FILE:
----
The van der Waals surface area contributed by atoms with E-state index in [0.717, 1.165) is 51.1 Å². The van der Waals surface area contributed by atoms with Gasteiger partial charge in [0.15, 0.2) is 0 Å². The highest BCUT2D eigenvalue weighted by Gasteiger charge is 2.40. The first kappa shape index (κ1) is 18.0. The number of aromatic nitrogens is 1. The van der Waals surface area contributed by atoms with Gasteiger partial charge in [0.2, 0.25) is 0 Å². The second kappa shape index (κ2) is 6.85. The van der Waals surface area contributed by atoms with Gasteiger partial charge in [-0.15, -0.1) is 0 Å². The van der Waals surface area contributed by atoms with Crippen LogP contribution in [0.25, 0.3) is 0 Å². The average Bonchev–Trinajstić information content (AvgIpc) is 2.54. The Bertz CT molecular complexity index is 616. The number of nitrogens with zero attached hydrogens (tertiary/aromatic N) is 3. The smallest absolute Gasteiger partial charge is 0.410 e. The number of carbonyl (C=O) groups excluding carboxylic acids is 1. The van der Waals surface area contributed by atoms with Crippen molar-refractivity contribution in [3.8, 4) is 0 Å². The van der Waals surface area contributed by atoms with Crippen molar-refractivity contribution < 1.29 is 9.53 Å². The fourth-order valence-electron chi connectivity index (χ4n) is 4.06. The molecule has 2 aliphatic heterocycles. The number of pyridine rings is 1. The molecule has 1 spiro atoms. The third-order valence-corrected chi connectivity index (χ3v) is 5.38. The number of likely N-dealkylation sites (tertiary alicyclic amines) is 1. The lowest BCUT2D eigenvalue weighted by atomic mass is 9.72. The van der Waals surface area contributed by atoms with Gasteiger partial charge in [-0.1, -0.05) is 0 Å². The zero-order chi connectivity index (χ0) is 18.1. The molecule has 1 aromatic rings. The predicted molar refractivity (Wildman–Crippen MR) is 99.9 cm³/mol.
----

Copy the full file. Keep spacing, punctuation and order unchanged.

The van der Waals surface area contributed by atoms with E-state index in [0.717, 1.165) is 51.1 Å². The van der Waals surface area contributed by atoms with Gasteiger partial charge in [0.15, 0.2) is 0 Å². The highest BCUT2D eigenvalue weighted by Gasteiger charge is 2.40. The first kappa shape index (κ1) is 18.0. The number of aromatic nitrogens is 1. The van der Waals surface area contributed by atoms with Gasteiger partial charge in [0.2, 0.25) is 0 Å². The second kappa shape index (κ2) is 6.85. The van der Waals surface area contributed by atoms with Gasteiger partial charge in [-0.15, -0.1) is 0 Å². The van der Waals surface area contributed by atoms with Crippen LogP contribution in [0.25, 0.3) is 0 Å². The average Bonchev–Trinajstić information content (AvgIpc) is 2.54. The Bertz CT molecular complexity index is 616. The number of nitrogens with zero attached hydrogens (tertiary/aromatic N) is 3. The smallest absolute Gasteiger partial charge is 0.410 e. The number of carbonyl (C=O) groups excluding carboxylic acids is 1. The van der Waals surface area contributed by atoms with Crippen molar-refractivity contribution in [3.8, 4) is 0 Å². The van der Waals surface area contributed by atoms with Crippen molar-refractivity contribution < 1.29 is 9.53 Å². The fourth-order valence-electron chi connectivity index (χ4n) is 4.06. The molecule has 2 aliphatic heterocycles. The number of pyridine rings is 1. The molecule has 1 spiro atoms. The third-order valence-corrected chi connectivity index (χ3v) is 5.38. The number of likely N-dealkylation sites (tertiary alicyclic amines) is 1. The lowest BCUT2D eigenvalue weighted by atomic mass is 9.72. The van der Waals surface area contributed by atoms with Gasteiger partial charge in [-0.1, -0.05) is 0 Å². The zero-order chi connectivity index (χ0) is 18.1. The molecule has 1 aromatic rings. The predicted molar refractivity (Wildman–Crippen MR) is 99.9 cm³/mol.